my friend ed and i have known each other since kindergarten. i still remember him sitting on the floor in the front row, tall and impressive for a five-year-old. one day our teacher, mrs. phillips, complimented him on sitting up nice and straight. so, i sat up nice and straight, hoping she'd say something about me. didn't happen.
there's a picture of ed and his dad, taken in about 1963, featured prominently in ed's living room. next to it is a shot of ed and his son, staged to look just like the previous generation of father-and-son. it's a simple display, but also charming and endearing.
it's also sad, because ed's father died easter weekend.
the fact of his passing was not so sad, in that he was suffering from a painful, debilitating disease. it would be much more tragic if he were obliged to stay, interminably, tormented by his condition.
i've known ed for almost 40 years. we went to school together, played sports together, drank together...we even dated the same girl in high school. that's an incidental detail i don't hold against him, because he married the girl and i got to be in the wedding party. i also got to be godfather to their two kids, and they are two of the most beautiful children i know. our families have vacationed together, and one day we may buy a snazzy vacation home somewhere. together.
anyway, the point is we have a lifetime of shared memories--but in all that time, i never knew ed's dad. he moved away years ago, and my understanding is he never really looked back. so he didn't have a good handle on the person his son grew into; the committed father and husband and friend he became as a man. ed's dad died without being able to look at his son and say, "that's my boy, and i'm proud of him."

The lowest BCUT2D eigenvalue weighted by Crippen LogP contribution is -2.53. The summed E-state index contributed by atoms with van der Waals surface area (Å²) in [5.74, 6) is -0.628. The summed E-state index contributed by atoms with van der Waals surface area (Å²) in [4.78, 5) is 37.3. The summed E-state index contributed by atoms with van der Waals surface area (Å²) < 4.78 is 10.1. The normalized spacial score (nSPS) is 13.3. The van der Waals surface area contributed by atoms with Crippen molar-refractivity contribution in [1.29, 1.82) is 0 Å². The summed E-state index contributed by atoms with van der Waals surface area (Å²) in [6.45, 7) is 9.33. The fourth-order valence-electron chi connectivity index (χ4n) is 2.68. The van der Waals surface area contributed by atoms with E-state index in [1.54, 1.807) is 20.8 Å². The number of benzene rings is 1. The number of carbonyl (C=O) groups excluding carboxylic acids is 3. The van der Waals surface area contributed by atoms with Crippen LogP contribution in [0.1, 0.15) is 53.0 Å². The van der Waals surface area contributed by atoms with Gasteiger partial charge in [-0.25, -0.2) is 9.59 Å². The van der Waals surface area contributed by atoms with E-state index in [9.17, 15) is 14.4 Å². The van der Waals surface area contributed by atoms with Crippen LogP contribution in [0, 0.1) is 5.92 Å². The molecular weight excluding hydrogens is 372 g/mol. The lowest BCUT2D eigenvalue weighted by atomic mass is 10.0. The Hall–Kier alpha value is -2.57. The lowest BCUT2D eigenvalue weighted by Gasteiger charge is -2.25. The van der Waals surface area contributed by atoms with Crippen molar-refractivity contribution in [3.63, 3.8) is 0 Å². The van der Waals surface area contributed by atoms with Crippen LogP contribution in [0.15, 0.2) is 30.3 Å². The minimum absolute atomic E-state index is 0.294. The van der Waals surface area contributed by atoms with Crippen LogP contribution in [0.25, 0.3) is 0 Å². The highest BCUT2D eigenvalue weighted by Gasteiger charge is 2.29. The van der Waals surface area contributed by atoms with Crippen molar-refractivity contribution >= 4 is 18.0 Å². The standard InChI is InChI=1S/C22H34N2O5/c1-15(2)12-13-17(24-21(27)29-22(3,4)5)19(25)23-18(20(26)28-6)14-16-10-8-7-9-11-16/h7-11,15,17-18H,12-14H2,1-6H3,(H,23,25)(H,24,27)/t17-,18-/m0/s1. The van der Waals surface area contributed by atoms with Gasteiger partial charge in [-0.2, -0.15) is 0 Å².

it's sad, because there's a lot to be proud of. ed is intelligent, and funny. he's a good writer, and he makes a mean mai tai. back in the day he was a hell of a basketball player...now he coaches his two kids, who have in turn become basketball prodigies.
so, i went to a funeral yesterday. funerals being what they are, it was a sad occasion. for a lot of reasons. but there was one aspect of this passing that was not at all unhappy, and it's this: buried with ed's father is a legacy of distance and indifference that could have easily been inherited by his son, but was not. that torch was not passed on to his son's children.
conventional wisdom is that we all want our children to do better, to be better than we were. i hope ed's father now knows that his son achieved that goal, and much more.